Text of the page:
Here’s what Thich Nhat Hann, a noted Buddhist thinker, says on this point in Opening the Heart of the Cosmos: Insights on the Lotus Sutra:  “The wave does not have to seek to become water—she is water, right here and now. In the same way, you are already a Buddha.” 

If so—if consciousness, like water, is self-cleaning—then why should you bother with an identity (informational) detox if there’s never been a thought that didn’t go away?  The point is to help the process along, to tone down the informational tsunami, to learn to surf the mind-waves without drowning.


Excerpt from Lotus Effect: Shedding Suffering and Rediscovering Your Essential Self


Noosphere of Naiveté

“Both the French paleontologist-priest Pierre Teilhard de Chardin and the Russian atheist Vladimir Vernadsky agreed that Earth is developing a global mind.   The layer of thought in the shape of a sphere they called the noosphere, from Greek noos, mind.  The aggregate net of throbbing life, from flashing fireflies to human e-mail, is the developing planetary mind.  Perhaps, like the brain of a human babe with many synaptic connections that diminish over time, the noosphere is still in its infancy.  Polymorphous, paranoiac, confused, yet intensely imaginative, the thinking layer of Earth that is largely the unexpected product of animal consciousness, may now be in its most impressionable stage.”  (1)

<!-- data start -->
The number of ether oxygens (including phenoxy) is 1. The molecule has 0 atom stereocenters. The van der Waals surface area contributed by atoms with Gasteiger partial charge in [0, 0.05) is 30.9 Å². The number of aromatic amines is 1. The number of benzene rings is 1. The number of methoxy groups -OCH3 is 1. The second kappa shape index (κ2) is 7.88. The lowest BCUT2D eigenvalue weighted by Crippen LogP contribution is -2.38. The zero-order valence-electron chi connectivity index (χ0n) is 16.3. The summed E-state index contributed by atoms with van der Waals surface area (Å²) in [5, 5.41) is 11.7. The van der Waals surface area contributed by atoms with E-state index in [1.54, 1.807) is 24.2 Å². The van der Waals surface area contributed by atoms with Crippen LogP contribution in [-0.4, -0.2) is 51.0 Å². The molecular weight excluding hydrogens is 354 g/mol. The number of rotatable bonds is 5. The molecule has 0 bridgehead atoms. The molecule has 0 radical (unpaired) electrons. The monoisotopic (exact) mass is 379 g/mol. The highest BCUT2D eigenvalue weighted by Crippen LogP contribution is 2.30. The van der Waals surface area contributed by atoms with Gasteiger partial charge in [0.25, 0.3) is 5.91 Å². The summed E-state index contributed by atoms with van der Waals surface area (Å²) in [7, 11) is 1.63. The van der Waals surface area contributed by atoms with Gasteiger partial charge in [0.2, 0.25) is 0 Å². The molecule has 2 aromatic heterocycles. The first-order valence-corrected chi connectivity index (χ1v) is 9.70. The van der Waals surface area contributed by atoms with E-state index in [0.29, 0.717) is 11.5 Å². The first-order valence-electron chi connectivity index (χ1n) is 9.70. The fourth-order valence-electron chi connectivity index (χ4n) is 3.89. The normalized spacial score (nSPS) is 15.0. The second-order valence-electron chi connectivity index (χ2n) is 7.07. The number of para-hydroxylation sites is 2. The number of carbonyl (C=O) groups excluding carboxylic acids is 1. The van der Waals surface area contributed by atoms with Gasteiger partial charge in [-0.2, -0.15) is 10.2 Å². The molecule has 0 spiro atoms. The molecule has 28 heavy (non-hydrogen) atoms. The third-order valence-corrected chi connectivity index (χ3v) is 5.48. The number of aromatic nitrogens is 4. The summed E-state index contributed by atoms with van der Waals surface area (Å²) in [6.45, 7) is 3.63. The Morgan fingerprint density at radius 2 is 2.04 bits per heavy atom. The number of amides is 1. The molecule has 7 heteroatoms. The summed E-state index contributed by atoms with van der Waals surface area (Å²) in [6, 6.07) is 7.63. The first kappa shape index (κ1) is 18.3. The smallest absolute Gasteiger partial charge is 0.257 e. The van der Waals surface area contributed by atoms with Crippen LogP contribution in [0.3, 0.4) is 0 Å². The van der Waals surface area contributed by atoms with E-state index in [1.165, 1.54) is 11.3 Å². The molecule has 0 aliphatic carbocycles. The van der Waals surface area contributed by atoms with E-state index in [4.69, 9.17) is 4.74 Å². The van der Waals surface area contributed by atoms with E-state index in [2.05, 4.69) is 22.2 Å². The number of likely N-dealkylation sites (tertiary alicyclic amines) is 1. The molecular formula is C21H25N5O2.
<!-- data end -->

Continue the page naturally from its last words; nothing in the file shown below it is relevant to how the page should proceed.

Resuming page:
Yes, the human biomass is, indeed, connecting at an ever increasing pace.  The day is likely coming when we begin to embed our respective individualities into one seamless hive-mind with the help of some kind of implantable “augmented reality” gizmo.  But what would be the psychological savvy of this global meta-mind if we (its constituent mind-parts) still don’t know what/who we are?

“The transition from cell, to cell society, to animal organism is an old story in evolution: individuals group into societies, which themselves become individuals.” (2)

If we are, indeed, heading for some digital Brahman-state, it’s time to look within yourself before Earth reinvents us all again, before the interplay of evolutionary and technological trends starts to recruit our respective selves, like cells, into a planet-wide society of consciousness.